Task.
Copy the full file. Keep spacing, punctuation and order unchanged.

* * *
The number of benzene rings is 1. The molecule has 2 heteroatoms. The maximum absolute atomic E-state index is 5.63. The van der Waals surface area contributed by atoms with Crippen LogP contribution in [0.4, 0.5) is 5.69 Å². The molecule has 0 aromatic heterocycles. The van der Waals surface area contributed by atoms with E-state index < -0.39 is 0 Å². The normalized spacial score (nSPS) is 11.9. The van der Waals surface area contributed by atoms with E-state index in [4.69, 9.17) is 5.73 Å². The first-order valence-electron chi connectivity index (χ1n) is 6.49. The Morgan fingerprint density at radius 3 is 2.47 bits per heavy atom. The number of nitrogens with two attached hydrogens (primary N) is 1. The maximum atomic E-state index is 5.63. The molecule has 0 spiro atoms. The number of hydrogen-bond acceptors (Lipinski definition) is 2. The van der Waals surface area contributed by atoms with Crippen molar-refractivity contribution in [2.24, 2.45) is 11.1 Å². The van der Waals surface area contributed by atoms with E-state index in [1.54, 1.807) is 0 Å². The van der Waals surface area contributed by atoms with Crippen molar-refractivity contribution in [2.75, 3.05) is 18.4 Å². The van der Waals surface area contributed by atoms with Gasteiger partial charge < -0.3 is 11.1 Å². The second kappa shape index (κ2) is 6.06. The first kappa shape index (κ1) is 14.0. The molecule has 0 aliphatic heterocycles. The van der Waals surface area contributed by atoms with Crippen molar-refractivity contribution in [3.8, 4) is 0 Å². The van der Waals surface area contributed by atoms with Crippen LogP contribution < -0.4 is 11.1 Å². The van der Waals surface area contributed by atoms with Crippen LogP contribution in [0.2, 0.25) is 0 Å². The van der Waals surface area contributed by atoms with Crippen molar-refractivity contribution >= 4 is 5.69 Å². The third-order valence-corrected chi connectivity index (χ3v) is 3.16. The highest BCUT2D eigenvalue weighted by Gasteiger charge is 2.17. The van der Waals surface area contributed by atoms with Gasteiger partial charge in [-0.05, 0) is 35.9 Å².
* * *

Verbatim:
The number of benzene rings is 1. The molecule has 2 heteroatoms. The maximum absolute atomic E-state index is 5.63. The van der Waals surface area contributed by atoms with Crippen LogP contribution in [0.4, 0.5) is 5.69 Å². The molecule has 0 aromatic heterocycles. The van der Waals surface area contributed by atoms with E-state index < -0.39 is 0 Å². The normalized spacial score (nSPS) is 11.9. The van der Waals surface area contributed by atoms with E-state index in [4.69, 9.17) is 5.73 Å². The first-order valence-electron chi connectivity index (χ1n) is 6.49. The Morgan fingerprint density at radius 3 is 2.47 bits per heavy atom. The number of nitrogens with two attached hydrogens (primary N) is 1. The maximum atomic E-state index is 5.63. The molecule has 0 spiro atoms. The number of hydrogen-bond acceptors (Lipinski definition) is 2. The van der Waals surface area contributed by atoms with Crippen molar-refractivity contribution in [2.24, 2.45) is 11.1 Å². The van der Waals surface area contributed by atoms with E-state index in [1.54, 1.807) is 0 Å². The van der Waals surface area contributed by atoms with Crippen molar-refractivity contribution in [2.75, 3.05) is 18.4 Å². The van der Waals surface area contributed by atoms with Gasteiger partial charge < -0.3 is 11.1 Å². The second kappa shape index (κ2) is 6.06. The first kappa shape index (κ1) is 14.0. The molecule has 0 aliphatic heterocycles. The van der Waals surface area contributed by atoms with Crippen molar-refractivity contribution in [3.8, 4) is 0 Å². The van der Waals surface area contributed by atoms with Crippen LogP contribution < -0.4 is 11.1 Å². The van der Waals surface area contributed by atoms with Crippen LogP contribution in [0.2, 0.25) is 0 Å². The van der Waals surface area contributed by atoms with Crippen molar-refractivity contribution >= 4 is 5.69 Å². The third-order valence-corrected chi connectivity index (χ3v) is 3.16. The highest BCUT2D eigenvalue weighted by Gasteiger charge is 2.17. The van der Waals surface area contributed by atoms with Gasteiger partial charge in [-0.05, 0) is 35.9 Å².